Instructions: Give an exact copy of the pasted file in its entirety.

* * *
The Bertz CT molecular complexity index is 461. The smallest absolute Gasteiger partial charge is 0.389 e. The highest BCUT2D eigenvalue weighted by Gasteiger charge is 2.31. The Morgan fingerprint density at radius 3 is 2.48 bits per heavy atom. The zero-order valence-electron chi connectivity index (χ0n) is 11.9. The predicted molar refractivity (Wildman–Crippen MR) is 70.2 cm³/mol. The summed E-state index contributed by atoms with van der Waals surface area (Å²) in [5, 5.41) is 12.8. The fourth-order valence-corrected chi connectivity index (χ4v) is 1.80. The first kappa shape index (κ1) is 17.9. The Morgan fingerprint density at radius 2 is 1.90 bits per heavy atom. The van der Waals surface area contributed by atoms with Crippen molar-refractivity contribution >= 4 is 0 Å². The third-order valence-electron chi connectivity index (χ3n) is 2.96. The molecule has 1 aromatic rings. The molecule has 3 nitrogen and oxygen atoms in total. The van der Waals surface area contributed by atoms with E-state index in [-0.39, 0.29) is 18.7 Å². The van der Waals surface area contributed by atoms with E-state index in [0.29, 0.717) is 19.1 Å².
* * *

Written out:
The Bertz CT molecular complexity index is 461. The smallest absolute Gasteiger partial charge is 0.389 e. The highest BCUT2D eigenvalue weighted by Gasteiger charge is 2.31. The Morgan fingerprint density at radius 3 is 2.48 bits per heavy atom. The zero-order valence-electron chi connectivity index (χ0n) is 11.9. The predicted molar refractivity (Wildman–Crippen MR) is 70.2 cm³/mol. The summed E-state index contributed by atoms with van der Waals surface area (Å²) in [5, 5.41) is 12.8. The fourth-order valence-corrected chi connectivity index (χ4v) is 1.80. The first kappa shape index (κ1) is 17.9. The Morgan fingerprint density at radius 2 is 1.90 bits per heavy atom. The van der Waals surface area contributed by atoms with Crippen molar-refractivity contribution >= 4 is 0 Å². The third-order valence-electron chi connectivity index (χ3n) is 2.96. The molecule has 1 aromatic rings. The molecule has 3 nitrogen and oxygen atoms in total. The van der Waals surface area contributed by atoms with E-state index in [-0.39, 0.29) is 18.7 Å². The van der Waals surface area contributed by atoms with E-state index in [0.29, 0.717) is 19.1 Å².